Abstract: Almost half of the world’s states provide bilateral development assistance. While previous research takes the set of donor countries as exogenous, this article explores the determinants of aid donorship. We hypothesize that democratic institutions reduce the likelihood that a country will start aid giving when it is poor and increase it when it is rich. To test this, we build a global dataset covering aid donorship since 1945 and apply an instrumental-variables strategy that exploits exogenous variation in regional waves of democratization. Our results confirm that aid initiation (and the amount of aid) is more dependent upon income in democracies.
“Broken Promises – Evaluating an Incomplete Cash Transfer Program” (with Utz Pape and Laura Ralston) [Working Paper: World Bank Policy Research Working Papers, No. 141859, September 2019]
Abstract: This study uses an unconditional cash grant program in South Sudan that had to be terminated due to re-erupting violence to assess the socio-economic, behavioral and psychological consequences of operational problems in development programs. We combine survey data from face-to-face interviews and experimental data. Results from TOT and LATE estimates show that participants that received the grants as intended display significant improvements in their consumption, savings and psychological wellbeing. While we find on average no negative effects for participants that failed to receive the grant, women of this subgroup show reduced levels of trust and were less likely to migrate.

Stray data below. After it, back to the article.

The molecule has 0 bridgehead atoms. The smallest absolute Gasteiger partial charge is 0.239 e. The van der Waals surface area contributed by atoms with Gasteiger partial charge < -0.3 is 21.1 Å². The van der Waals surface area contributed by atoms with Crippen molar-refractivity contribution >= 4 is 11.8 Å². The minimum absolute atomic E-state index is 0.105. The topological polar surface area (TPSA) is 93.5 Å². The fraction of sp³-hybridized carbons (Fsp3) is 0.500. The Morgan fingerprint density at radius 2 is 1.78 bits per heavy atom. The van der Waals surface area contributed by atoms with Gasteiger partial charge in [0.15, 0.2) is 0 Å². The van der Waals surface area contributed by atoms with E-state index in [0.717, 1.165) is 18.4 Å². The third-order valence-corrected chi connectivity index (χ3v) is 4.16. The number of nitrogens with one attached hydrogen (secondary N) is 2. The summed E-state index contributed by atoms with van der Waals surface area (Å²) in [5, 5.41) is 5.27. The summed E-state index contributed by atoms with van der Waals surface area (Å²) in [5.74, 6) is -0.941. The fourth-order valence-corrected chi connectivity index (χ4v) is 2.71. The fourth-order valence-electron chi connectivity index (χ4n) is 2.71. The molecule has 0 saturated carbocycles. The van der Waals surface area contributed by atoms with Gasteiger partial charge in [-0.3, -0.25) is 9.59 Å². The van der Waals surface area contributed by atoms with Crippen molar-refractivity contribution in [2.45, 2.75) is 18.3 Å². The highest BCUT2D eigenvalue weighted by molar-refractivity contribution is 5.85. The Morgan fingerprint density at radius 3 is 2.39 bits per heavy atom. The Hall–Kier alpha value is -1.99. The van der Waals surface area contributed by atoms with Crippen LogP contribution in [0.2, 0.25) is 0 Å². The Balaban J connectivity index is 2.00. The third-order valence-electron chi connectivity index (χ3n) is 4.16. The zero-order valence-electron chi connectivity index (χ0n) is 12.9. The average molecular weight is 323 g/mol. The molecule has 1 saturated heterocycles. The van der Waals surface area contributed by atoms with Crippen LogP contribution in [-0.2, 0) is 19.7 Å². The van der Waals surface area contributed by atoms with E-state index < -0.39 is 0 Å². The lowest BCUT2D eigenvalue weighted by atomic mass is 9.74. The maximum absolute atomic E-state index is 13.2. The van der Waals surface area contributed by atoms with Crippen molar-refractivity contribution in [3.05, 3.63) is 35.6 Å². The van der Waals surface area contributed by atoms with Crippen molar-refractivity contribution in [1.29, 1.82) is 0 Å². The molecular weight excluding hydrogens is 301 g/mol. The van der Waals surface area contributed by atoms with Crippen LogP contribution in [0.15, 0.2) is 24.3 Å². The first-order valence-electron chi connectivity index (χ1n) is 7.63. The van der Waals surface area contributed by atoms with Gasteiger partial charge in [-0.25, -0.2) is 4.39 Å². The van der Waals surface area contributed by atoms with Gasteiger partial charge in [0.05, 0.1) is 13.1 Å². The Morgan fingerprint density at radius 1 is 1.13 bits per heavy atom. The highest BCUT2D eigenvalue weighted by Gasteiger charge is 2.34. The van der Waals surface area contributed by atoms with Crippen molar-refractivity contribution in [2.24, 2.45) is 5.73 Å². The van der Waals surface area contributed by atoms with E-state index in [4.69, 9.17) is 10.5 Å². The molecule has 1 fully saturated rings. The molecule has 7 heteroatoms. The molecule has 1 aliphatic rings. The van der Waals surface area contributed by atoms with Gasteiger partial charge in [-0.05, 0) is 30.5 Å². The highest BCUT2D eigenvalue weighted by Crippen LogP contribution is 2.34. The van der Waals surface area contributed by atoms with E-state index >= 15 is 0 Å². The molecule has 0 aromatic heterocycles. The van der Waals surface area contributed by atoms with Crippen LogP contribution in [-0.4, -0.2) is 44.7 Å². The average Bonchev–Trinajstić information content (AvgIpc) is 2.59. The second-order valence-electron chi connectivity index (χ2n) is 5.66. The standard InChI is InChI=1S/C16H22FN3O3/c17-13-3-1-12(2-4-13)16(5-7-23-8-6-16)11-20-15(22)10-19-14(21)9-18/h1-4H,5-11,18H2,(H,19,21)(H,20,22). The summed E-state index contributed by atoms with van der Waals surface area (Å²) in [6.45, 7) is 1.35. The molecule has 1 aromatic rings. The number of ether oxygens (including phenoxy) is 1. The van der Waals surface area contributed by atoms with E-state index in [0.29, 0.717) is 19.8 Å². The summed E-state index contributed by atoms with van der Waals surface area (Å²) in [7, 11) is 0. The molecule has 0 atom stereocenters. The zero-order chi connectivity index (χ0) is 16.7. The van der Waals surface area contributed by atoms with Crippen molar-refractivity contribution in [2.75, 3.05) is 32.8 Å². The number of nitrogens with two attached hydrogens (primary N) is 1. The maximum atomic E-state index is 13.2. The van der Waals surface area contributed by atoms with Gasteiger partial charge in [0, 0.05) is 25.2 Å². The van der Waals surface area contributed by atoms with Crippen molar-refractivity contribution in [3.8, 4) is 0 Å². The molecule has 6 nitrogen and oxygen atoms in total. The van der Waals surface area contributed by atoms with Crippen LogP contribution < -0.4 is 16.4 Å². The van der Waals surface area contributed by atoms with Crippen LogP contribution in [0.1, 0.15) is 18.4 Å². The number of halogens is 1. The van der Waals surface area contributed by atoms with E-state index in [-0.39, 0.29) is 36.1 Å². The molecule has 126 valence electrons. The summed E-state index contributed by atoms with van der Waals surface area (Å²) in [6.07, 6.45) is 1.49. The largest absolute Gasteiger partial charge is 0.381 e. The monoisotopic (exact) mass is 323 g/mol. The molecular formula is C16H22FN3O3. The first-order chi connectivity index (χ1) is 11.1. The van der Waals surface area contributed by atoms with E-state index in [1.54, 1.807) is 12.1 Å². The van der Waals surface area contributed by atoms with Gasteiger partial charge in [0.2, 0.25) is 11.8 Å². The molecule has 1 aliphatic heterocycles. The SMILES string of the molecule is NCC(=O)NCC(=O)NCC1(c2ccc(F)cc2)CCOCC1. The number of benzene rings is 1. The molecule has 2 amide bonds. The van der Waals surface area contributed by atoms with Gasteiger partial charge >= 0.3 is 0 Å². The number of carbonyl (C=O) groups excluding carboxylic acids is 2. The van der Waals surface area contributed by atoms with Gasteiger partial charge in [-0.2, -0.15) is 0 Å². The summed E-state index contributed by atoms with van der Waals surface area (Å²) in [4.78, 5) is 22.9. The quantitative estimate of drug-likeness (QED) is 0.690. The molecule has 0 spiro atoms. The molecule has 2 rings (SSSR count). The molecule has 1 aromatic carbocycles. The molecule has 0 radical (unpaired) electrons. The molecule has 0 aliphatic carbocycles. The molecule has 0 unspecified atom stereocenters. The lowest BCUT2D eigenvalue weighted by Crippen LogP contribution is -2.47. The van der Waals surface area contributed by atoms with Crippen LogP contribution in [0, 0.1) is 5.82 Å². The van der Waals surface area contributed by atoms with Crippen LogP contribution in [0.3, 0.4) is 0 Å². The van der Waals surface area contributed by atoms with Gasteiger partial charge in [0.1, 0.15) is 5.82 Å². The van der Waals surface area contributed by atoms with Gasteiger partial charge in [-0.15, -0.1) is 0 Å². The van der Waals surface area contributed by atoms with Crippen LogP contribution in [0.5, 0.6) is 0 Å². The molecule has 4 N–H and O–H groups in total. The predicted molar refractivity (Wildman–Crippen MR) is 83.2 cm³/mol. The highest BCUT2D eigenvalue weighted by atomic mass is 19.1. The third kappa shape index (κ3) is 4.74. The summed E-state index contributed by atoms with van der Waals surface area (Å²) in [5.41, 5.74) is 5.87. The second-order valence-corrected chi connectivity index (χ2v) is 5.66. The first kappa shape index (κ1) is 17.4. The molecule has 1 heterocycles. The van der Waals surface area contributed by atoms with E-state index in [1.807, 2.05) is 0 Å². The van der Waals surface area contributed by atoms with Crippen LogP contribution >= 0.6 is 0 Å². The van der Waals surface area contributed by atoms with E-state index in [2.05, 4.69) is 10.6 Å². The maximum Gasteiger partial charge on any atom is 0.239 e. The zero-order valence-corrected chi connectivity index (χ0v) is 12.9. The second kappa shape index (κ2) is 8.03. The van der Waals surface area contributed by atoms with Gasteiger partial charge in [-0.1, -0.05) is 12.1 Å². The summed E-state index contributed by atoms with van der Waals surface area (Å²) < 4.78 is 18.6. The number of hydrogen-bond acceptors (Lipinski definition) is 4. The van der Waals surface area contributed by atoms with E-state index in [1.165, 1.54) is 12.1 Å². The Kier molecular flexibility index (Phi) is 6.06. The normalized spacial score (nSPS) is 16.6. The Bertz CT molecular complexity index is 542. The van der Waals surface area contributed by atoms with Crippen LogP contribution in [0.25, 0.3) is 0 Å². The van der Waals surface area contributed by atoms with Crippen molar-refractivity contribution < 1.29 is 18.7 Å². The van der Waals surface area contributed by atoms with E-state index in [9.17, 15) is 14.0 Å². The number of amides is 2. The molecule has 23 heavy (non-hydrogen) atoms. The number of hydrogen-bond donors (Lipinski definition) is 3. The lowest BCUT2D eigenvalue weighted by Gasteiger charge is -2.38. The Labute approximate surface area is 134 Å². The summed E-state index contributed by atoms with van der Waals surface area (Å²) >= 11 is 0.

“Trees and the Grid – Electrification and Timber Consumption in Nigeria” [Working Paper: new version coming soon!]
Abstract: This study exploits large scale roll-outs of electric transmission infrastructure in Nigeria to quantify the effect of electrification on avoided deforestation. I combine data from a household panel and remote-sensing data for the years 2010–2015 to estimate the effect on deforestation rates at the grid-cell level as well as on timber use and collection at the household level. The results show a statistically significant, but marginal reduction in the deforestation rate at the grid cell level. At household level, off-farm labor increases along with rising income, leading to an significant and sizable reduction of fuelwood collection.
[Working Paper Version: AidData Working Paper 43, August 2017]